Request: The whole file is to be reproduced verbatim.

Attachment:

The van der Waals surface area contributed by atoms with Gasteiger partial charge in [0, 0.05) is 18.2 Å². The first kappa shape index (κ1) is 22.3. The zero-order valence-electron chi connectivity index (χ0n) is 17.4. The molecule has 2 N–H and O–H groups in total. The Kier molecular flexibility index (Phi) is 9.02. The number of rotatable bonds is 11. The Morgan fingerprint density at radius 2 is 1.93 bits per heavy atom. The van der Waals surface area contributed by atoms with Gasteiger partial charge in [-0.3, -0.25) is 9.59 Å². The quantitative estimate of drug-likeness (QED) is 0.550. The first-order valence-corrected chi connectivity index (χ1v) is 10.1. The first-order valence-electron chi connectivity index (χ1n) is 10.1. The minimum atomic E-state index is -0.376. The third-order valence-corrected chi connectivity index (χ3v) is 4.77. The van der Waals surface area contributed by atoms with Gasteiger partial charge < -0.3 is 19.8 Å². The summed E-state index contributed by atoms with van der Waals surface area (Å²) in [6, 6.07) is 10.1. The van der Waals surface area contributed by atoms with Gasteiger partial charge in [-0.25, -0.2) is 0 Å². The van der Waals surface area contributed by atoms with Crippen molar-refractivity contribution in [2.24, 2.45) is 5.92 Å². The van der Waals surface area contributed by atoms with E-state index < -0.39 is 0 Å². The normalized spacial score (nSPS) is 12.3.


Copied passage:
The van der Waals surface area contributed by atoms with Gasteiger partial charge in [0, 0.05) is 18.2 Å². The first kappa shape index (κ1) is 22.3. The zero-order valence-electron chi connectivity index (χ0n) is 17.4. The molecule has 2 N–H and O–H groups in total. The Kier molecular flexibility index (Phi) is 9.02. The number of rotatable bonds is 11. The Morgan fingerprint density at radius 2 is 1.93 bits per heavy atom. The van der Waals surface area contributed by atoms with Gasteiger partial charge in [-0.3, -0.25) is 9.59 Å². The quantitative estimate of drug-likeness (QED) is 0.550. The first-order valence-corrected chi connectivity index (χ1v) is 10.1. The first-order valence-electron chi connectivity index (χ1n) is 10.1. The minimum atomic E-state index is -0.376. The third-order valence-corrected chi connectivity index (χ3v) is 4.77. The van der Waals surface area contributed by atoms with Gasteiger partial charge < -0.3 is 19.8 Å². The summed E-state index contributed by atoms with van der Waals surface area (Å²) in [6, 6.07) is 10.1. The van der Waals surface area contributed by atoms with Gasteiger partial charge in [-0.25, -0.2) is 0 Å². The van der Waals surface area contributed by atoms with Crippen molar-refractivity contribution in [2.24, 2.45) is 5.92 Å². The van der Waals surface area contributed by atoms with E-state index < -0.39 is 0 Å². The normalized spacial score (nSPS) is 12.3.